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Wrestling with boundaries of belonging in international rugby

Duhan Van Der Merwe - pic © Peter Watt/N50 Sports
Duhan Van Der Merwe - pic © Peter Watt/N50 Sports

Scotland

2024 Guinness Six NationsSat 24th Feb 2024Murrayfield, EdinburghKick-off: 4:45 pm (UK)30-21
England

England

Referee: Andrew Brace (IRFU)| TV: BBC Sport


Following Scotland’s 30-21 win over England last weekend, with a hat-trick from Duhan van
der Merwe helping Scotland keep the Calcutta Cup, the discussion of the eligibility rules in
international rugby has been rife once again.

Born and raised in the Western Cape, Van der Merwe played for South Africa at under-20
level before moving to Europe to join Montpellier and then on to Edinburgh in 2017. After
three years, under World Rugby’s old rules, he qualified to play for Scotland making his
debut in 2020 against Georgia.

Van der Merwe is just one of the 23 Scottish players born outside of Scotland playing for the
nation who have sparked uproar over World Rugby’s criteria for eligibility and more broadly,
over the concept of nationality.

The discussion is important and results in changes. In response to the growing trend of
players representing nations without ancestral connections, the residency period for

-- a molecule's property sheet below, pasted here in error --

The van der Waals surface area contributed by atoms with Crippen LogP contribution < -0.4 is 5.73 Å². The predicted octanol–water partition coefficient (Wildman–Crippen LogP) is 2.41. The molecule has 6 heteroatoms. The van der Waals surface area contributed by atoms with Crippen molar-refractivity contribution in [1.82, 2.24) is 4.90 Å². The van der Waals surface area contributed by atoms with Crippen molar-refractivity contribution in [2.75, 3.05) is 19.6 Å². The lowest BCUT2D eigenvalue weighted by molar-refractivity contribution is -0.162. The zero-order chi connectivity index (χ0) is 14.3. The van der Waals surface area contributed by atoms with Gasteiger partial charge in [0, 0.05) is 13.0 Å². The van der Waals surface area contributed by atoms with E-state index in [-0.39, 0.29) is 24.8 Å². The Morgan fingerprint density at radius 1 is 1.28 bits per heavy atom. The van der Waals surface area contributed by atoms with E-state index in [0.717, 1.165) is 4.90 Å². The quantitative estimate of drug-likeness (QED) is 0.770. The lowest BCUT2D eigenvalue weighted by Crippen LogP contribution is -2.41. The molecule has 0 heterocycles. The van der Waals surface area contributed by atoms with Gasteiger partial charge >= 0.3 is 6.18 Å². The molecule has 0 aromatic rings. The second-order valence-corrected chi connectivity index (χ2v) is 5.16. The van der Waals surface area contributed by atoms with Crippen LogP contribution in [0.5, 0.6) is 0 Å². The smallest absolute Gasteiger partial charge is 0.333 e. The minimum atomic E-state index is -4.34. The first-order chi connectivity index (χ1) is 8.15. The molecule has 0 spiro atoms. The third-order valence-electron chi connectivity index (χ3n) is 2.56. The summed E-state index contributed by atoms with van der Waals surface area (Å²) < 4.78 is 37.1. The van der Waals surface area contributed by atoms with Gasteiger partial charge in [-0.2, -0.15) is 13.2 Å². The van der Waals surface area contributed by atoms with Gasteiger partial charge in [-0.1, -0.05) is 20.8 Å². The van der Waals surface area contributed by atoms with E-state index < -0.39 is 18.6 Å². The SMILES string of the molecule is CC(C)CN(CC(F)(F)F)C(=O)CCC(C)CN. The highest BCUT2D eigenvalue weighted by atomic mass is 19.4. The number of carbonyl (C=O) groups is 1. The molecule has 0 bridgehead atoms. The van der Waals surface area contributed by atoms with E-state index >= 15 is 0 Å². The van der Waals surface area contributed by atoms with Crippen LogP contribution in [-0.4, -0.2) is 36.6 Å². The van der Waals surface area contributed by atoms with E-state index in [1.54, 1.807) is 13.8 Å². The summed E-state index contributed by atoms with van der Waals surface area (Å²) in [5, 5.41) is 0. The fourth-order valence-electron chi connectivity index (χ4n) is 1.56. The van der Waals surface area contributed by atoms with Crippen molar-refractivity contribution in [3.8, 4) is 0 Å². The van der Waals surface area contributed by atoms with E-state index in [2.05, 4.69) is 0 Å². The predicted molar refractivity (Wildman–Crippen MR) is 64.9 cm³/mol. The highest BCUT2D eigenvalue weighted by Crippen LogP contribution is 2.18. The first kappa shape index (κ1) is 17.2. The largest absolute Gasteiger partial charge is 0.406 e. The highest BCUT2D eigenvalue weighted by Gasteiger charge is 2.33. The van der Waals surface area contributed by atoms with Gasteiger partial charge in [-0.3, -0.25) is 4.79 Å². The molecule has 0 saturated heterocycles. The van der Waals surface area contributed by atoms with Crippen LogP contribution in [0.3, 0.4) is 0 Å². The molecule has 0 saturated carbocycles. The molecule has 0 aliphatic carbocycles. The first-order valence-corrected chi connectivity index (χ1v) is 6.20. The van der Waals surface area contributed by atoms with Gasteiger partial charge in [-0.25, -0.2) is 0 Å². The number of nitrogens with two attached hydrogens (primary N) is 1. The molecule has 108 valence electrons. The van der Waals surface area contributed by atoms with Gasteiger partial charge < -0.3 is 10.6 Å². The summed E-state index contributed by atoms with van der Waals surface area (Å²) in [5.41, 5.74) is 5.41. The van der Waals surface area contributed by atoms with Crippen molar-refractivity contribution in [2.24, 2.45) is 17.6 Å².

international team eligibility was extended from three years to a more rigorous five years.

Nevertheless, criticising the fluidity of nationality verges dangerously close to the notion of
probing someone with, ‘Where are you from? No, where are you really from?’ Just because
a player is not born in a particular country, doesn’t mean they don’t have the right to play
for it, through descent or commitment.

When it comes to residency, labelling the 23 players not born in Scotland as not Scottish is a
slippery slope. Would they suddenly be Scottish if they moved there when they were five
months old? What about moving at 10 or 15 years old?

And if someone moves at 20 years old and lives there until they die at 80, are they still not
Scottish? Wherever you set the boundary, it’s arbitrary.

World Rugby re-evaluated its eligibility requirement to be five years of residency in 2022.
Now for a 20-something-year-old, as many of these players are, they must spend around a
fifth of their lives in a new country before they can be eligible to play.

The residency rule stands as a testament to commitment. No rugby player can predict that
their career will last more than five years, certainly not at the international level. A player
who leaves their home country to play in another therefore must make this decision on that
inherent risk. Even after five years, eligibility does not guarantee a call-up to the team.

And if you are picked, undermining playing for a country where you weren’t born as simply
an alliance of convenience ignores the connections we create to places we have moved to.
Believing that we can only have one nationality is an archaic view. By living somewhere, you